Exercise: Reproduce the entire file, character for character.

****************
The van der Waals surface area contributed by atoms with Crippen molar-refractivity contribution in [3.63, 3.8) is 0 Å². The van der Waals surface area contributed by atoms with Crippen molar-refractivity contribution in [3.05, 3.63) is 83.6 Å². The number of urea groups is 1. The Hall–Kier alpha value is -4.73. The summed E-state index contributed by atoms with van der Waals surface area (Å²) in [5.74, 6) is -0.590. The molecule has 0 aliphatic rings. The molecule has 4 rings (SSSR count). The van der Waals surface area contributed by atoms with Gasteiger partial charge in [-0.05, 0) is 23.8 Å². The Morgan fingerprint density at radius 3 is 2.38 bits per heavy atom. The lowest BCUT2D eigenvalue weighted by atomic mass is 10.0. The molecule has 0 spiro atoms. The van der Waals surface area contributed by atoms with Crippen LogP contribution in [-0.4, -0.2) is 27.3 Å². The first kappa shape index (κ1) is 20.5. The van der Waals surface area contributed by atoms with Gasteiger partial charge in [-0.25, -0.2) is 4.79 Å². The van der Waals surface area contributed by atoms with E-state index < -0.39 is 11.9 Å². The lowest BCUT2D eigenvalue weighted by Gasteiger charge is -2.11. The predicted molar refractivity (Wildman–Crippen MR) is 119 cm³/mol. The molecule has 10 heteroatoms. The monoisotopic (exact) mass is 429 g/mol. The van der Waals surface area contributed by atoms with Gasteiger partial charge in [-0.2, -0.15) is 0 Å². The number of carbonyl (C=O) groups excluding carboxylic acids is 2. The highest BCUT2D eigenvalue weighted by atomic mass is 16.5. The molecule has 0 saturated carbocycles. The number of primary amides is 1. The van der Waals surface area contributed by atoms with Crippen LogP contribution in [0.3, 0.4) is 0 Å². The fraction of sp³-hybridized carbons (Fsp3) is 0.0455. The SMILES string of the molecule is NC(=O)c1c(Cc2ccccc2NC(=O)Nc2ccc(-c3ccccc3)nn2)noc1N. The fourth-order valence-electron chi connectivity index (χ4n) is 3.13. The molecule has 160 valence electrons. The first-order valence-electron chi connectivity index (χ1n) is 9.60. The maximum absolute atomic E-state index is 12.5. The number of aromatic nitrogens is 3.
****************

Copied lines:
The van der Waals surface area contributed by atoms with Crippen molar-refractivity contribution in [3.63, 3.8) is 0 Å². The van der Waals surface area contributed by atoms with Crippen molar-refractivity contribution in [3.05, 3.63) is 83.6 Å². The number of urea groups is 1. The Hall–Kier alpha value is -4.73. The summed E-state index contributed by atoms with van der Waals surface area (Å²) in [5.74, 6) is -0.590. The molecule has 0 aliphatic rings. The molecule has 4 rings (SSSR count). The van der Waals surface area contributed by atoms with Gasteiger partial charge in [-0.05, 0) is 23.8 Å². The Morgan fingerprint density at radius 3 is 2.38 bits per heavy atom. The lowest BCUT2D eigenvalue weighted by atomic mass is 10.0. The molecule has 0 spiro atoms. The van der Waals surface area contributed by atoms with Crippen LogP contribution in [-0.4, -0.2) is 27.3 Å². The first kappa shape index (κ1) is 20.5. The van der Waals surface area contributed by atoms with Gasteiger partial charge in [-0.25, -0.2) is 4.79 Å². The van der Waals surface area contributed by atoms with E-state index < -0.39 is 11.9 Å². The lowest BCUT2D eigenvalue weighted by Gasteiger charge is -2.11. The predicted molar refractivity (Wildman–Crippen MR) is 119 cm³/mol. The molecule has 10 heteroatoms. The monoisotopic (exact) mass is 429 g/mol. The van der Waals surface area contributed by atoms with Gasteiger partial charge in [-0.2, -0.15) is 0 Å². The number of carbonyl (C=O) groups excluding carboxylic acids is 2. The highest BCUT2D eigenvalue weighted by atomic mass is 16.5. The molecule has 0 saturated carbocycles. The number of primary amides is 1. The van der Waals surface area contributed by atoms with Crippen LogP contribution in [0.3, 0.4) is 0 Å². The fraction of sp³-hybridized carbons (Fsp3) is 0.0455. The SMILES string of the molecule is NC(=O)c1c(Cc2ccccc2NC(=O)Nc2ccc(-c3ccccc3)nn2)noc1N. The fourth-order valence-electron chi connectivity index (χ4n) is 3.13. The molecule has 160 valence electrons. The first-order valence-electron chi connectivity index (χ1n) is 9.60. The maximum absolute atomic E-state index is 12.5. The number of aromatic nitrogens is 3.